Successful emergency department interventions that reduce time to antibiotics in febrile pediatric cancer patients
- Sandra Spencer,
- MIchele Nypaver,
- Katherine Hebert,
- Christopher Benner,
- Rachel Stanley,
- Daniel Cohen,
- Alexander Rogers,
- Jason Goldstick,
- Prashant Mahajan
- Correspondence to Sandra Spencer
- Received 21 June 2016
- Revision requested 2 August 2016
- Revised 20 August 2016
- Published 7 March 2017
Children with cancer and fever are at high risk for sepsis related death. Rapid antibiotic delivery (< 60 minutes) has been shown to reduce mortality.
We compared patient outcomes and describe interventions from three separate quality improvement (QI) projects conducted in three United States (US) tertiary care pediatric emergency departments (EDs) with the shared aim to reduce time to antibiotic (TTA) to < 60 minutes in febrile pediatric oncology patients (Temperature > 38.0 C). A secondary objective was to identify interventions amenable to translation to other centers.
We conducted a post project analysis of prospectively collected observational data from children < 18 years visiting these EDs during independently conducted QI projects. Comparisons were made pre to post intervention periods within each institution.
All interventions were derived independently using QI methods by each institution. Successful as well as unsuccessful interventions were described and common interventions adopted by all sites identified.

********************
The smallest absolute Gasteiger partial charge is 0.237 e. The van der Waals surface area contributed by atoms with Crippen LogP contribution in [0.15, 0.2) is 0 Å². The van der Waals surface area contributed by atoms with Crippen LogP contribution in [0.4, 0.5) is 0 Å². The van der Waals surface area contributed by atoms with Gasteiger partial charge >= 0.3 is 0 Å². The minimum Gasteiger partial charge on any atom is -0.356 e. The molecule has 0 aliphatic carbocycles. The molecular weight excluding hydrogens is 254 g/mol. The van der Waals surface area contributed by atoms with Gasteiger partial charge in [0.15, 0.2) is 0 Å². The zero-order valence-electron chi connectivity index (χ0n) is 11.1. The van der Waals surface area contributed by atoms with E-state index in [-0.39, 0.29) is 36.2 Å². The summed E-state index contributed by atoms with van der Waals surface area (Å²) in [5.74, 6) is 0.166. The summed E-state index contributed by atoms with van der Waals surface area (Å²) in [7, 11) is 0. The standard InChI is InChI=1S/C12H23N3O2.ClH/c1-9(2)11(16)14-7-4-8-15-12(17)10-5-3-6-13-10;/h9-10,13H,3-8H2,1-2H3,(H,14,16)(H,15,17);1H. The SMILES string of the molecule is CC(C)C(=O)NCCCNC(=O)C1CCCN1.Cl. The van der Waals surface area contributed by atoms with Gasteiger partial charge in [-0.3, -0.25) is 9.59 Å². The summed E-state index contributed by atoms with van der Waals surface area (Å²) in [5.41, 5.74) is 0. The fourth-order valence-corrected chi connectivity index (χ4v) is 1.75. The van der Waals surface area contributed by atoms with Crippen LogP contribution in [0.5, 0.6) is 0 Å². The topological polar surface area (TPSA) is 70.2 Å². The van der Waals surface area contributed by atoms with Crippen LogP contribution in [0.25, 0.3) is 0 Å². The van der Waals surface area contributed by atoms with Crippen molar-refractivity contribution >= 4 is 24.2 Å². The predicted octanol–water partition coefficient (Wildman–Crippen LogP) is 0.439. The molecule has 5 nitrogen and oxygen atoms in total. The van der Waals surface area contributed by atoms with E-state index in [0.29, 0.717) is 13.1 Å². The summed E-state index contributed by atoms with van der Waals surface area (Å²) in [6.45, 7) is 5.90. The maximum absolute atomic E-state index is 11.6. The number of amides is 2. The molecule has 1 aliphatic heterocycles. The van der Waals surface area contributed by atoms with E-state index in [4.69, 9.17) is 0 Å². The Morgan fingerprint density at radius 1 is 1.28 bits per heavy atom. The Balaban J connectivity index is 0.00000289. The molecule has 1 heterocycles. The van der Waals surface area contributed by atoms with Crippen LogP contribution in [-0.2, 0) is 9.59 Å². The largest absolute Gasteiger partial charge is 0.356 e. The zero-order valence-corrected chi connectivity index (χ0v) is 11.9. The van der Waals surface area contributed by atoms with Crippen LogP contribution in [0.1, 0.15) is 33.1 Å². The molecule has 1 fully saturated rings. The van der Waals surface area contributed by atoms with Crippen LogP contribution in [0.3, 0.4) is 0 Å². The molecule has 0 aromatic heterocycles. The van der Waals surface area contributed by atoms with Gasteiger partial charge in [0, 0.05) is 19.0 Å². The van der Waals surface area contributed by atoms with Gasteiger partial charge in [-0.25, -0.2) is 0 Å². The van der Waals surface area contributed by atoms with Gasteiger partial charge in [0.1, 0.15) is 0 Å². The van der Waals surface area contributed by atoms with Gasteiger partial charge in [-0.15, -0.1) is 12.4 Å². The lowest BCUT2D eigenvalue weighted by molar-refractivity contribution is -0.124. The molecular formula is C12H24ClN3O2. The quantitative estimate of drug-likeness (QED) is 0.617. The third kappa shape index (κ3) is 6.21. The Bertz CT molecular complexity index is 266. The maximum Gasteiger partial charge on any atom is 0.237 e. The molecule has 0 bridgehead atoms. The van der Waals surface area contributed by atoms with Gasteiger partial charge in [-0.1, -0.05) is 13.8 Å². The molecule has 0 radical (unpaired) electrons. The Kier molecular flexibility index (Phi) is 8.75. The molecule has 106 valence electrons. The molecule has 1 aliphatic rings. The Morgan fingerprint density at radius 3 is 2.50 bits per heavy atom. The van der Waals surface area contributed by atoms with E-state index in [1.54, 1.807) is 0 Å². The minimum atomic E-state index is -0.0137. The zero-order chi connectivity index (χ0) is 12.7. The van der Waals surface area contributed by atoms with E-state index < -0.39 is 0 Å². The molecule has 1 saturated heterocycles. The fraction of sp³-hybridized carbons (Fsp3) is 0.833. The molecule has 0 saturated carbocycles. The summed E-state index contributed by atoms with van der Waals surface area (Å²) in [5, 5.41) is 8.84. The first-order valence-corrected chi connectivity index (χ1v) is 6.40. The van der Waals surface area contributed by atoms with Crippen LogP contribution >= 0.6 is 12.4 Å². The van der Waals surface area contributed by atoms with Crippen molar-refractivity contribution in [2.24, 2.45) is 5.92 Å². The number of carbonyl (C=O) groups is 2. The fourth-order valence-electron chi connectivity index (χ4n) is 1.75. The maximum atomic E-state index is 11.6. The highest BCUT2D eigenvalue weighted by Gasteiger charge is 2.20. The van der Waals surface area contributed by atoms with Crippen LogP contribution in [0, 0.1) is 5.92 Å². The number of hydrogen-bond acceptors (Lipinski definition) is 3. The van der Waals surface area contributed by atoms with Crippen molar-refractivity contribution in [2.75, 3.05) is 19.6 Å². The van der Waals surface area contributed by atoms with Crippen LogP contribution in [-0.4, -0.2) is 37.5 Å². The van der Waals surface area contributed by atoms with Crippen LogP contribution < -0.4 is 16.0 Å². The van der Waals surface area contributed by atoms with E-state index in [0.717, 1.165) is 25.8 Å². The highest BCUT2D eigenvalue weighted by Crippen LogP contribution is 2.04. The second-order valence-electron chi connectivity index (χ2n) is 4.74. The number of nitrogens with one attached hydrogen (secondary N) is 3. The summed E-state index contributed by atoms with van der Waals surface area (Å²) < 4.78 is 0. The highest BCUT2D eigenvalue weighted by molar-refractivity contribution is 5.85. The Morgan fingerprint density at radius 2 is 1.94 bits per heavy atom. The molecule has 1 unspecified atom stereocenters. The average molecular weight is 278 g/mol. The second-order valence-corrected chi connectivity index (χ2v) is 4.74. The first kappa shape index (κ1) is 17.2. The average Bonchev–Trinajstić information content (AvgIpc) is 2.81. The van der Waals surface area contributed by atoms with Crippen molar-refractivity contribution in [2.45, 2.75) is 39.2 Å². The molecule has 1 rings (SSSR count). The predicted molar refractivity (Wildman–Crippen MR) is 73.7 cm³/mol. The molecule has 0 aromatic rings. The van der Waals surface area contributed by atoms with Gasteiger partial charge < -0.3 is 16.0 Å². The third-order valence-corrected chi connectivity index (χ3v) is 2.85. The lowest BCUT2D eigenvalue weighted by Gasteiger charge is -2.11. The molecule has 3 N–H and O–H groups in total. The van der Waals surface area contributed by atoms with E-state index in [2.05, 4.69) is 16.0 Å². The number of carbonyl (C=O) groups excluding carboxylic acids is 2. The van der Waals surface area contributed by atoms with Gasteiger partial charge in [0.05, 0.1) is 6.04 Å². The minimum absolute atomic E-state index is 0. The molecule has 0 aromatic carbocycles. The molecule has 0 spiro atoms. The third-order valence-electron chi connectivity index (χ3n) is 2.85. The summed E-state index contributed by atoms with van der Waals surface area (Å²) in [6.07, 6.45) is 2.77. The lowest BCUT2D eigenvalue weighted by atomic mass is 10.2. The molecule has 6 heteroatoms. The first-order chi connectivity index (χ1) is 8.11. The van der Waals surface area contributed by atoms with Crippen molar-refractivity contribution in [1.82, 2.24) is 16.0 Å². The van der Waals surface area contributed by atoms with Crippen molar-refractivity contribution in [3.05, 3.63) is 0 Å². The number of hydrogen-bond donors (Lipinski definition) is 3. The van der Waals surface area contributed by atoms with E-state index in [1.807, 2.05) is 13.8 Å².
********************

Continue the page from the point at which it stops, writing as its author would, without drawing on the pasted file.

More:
A total of 1032 ED patient visits were identified from the three projects. Improvement in median TTA delivery (min) pre to post intervention(s) was 118.5–57.0 at site 1, 163.0–97.5 at site 2, and 188.0–111.5 at site 3 (p<.001 all sites). The eight common interventions were 1) Triage application of topical anesthetic 2) Rapid room placement & triage 3) Resuscitation room placement of ill appearing children 4) Close proximity to central line equipment 5) Antibiotic administration before laboratory analyses 6) Consensus clinical practice guideline establishment 7) Family pre-ED education for fever and 8) Staff project updates.
This core set of eight low cost, high yield QI interventions were developed independently by the three ED's which led to substantial reduction in time to antibiotic delivery in children with cancer presenting with fever. These interventions may inform future QI initiatives in other settings caring for febrile pediatric oncology patients.
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